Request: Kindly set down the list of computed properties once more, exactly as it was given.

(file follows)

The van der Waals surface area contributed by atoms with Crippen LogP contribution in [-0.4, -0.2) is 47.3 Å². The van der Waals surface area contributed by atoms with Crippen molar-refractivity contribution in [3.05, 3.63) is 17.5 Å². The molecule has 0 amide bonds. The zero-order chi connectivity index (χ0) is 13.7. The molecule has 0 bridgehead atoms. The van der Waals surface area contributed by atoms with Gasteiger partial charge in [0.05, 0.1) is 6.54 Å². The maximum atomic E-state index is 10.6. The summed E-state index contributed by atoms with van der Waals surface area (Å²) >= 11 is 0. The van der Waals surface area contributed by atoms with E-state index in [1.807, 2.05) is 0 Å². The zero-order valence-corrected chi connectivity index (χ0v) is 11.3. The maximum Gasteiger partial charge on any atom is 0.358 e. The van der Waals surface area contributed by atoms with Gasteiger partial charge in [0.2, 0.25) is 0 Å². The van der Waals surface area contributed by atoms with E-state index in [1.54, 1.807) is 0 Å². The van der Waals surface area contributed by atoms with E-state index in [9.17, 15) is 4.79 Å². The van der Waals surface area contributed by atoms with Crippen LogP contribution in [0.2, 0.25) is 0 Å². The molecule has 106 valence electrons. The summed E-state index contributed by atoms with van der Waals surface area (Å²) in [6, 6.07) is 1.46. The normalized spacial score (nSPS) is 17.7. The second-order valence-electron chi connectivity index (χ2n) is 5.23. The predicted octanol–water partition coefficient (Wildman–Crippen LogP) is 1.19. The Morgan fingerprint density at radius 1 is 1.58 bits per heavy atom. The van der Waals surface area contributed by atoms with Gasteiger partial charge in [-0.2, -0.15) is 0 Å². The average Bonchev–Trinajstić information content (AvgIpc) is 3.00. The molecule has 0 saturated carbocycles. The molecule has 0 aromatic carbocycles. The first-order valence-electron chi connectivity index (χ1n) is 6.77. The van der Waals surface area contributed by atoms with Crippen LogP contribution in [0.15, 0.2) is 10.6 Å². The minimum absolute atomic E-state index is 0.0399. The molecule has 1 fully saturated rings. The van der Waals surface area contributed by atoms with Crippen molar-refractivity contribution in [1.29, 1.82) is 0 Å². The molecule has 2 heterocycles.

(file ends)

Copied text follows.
The van der Waals surface area contributed by atoms with Crippen LogP contribution in [-0.4, -0.2) is 47.3 Å². The van der Waals surface area contributed by atoms with Crippen molar-refractivity contribution in [3.05, 3.63) is 17.5 Å². The molecule has 0 amide bonds. The zero-order chi connectivity index (χ0) is 13.7. The molecule has 0 bridgehead atoms. The van der Waals surface area contributed by atoms with Gasteiger partial charge in [0.05, 0.1) is 6.54 Å². The maximum atomic E-state index is 10.6. The summed E-state index contributed by atoms with van der Waals surface area (Å²) >= 11 is 0. The van der Waals surface area contributed by atoms with E-state index in [1.807, 2.05) is 0 Å². The zero-order valence-corrected chi connectivity index (χ0v) is 11.3. The maximum Gasteiger partial charge on any atom is 0.358 e. The van der Waals surface area contributed by atoms with Gasteiger partial charge in [0.2, 0.25) is 0 Å². The van der Waals surface area contributed by atoms with E-state index in [1.54, 1.807) is 0 Å². The van der Waals surface area contributed by atoms with E-state index in [9.17, 15) is 4.79 Å². The van der Waals surface area contributed by atoms with Crippen LogP contribution in [0.2, 0.25) is 0 Å². The molecule has 106 valence electrons. The summed E-state index contributed by atoms with van der Waals surface area (Å²) in [6, 6.07) is 1.46. The normalized spacial score (nSPS) is 17.7. The second-order valence-electron chi connectivity index (χ2n) is 5.23. The predicted octanol–water partition coefficient (Wildman–Crippen LogP) is 1.19. The Morgan fingerprint density at radius 1 is 1.58 bits per heavy atom. The van der Waals surface area contributed by atoms with Gasteiger partial charge in [-0.2, -0.15) is 0 Å². The average Bonchev–Trinajstić information content (AvgIpc) is 3.00. The molecule has 0 saturated carbocycles. The molecule has 0 aromatic carbocycles. The first-order valence-electron chi connectivity index (χ1n) is 6.77. The van der Waals surface area contributed by atoms with Crippen LogP contribution in [0.15, 0.2) is 10.6 Å². The minimum absolute atomic E-state index is 0.0399. The molecule has 1 fully saturated rings. The van der Waals surface area contributed by atoms with Crippen molar-refractivity contribution in [1.29, 1.82) is 0 Å². The molecule has 2 heterocycles.